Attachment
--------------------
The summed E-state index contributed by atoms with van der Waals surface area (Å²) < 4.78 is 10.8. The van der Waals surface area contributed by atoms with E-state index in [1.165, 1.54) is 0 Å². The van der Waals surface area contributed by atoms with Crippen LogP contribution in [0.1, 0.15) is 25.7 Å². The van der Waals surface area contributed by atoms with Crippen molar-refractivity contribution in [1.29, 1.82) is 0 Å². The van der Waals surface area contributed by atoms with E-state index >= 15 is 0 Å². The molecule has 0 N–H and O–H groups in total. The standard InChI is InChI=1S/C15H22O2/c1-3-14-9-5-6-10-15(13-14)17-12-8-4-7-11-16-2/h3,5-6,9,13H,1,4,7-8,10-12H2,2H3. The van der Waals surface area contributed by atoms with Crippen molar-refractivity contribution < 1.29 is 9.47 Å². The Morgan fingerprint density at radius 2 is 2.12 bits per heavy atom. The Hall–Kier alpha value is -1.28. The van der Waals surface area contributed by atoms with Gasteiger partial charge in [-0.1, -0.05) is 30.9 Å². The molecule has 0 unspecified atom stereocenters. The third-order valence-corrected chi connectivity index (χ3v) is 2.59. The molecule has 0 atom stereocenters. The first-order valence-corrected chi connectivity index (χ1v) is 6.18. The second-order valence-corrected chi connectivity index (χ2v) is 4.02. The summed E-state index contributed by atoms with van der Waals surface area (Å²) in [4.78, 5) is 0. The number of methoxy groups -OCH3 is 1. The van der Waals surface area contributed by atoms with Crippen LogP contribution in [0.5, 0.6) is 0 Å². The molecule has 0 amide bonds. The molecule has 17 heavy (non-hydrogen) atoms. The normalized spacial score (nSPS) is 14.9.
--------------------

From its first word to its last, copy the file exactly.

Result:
The summed E-state index contributed by atoms with van der Waals surface area (Å²) < 4.78 is 10.8. The van der Waals surface area contributed by atoms with E-state index in [1.165, 1.54) is 0 Å². The van der Waals surface area contributed by atoms with Crippen LogP contribution in [0.1, 0.15) is 25.7 Å². The van der Waals surface area contributed by atoms with Crippen molar-refractivity contribution in [1.29, 1.82) is 0 Å². The van der Waals surface area contributed by atoms with E-state index >= 15 is 0 Å². The molecule has 0 N–H and O–H groups in total. The standard InChI is InChI=1S/C15H22O2/c1-3-14-9-5-6-10-15(13-14)17-12-8-4-7-11-16-2/h3,5-6,9,13H,1,4,7-8,10-12H2,2H3. The van der Waals surface area contributed by atoms with Crippen molar-refractivity contribution < 1.29 is 9.47 Å². The Morgan fingerprint density at radius 2 is 2.12 bits per heavy atom. The Hall–Kier alpha value is -1.28. The van der Waals surface area contributed by atoms with Gasteiger partial charge in [-0.1, -0.05) is 30.9 Å². The molecule has 0 unspecified atom stereocenters. The third-order valence-corrected chi connectivity index (χ3v) is 2.59. The molecule has 0 atom stereocenters. The first-order valence-corrected chi connectivity index (χ1v) is 6.18. The second-order valence-corrected chi connectivity index (χ2v) is 4.02. The summed E-state index contributed by atoms with van der Waals surface area (Å²) in [4.78, 5) is 0. The number of methoxy groups -OCH3 is 1. The van der Waals surface area contributed by atoms with Crippen LogP contribution in [0.5, 0.6) is 0 Å². The molecule has 0 amide bonds. The molecule has 17 heavy (non-hydrogen) atoms. The normalized spacial score (nSPS) is 14.9.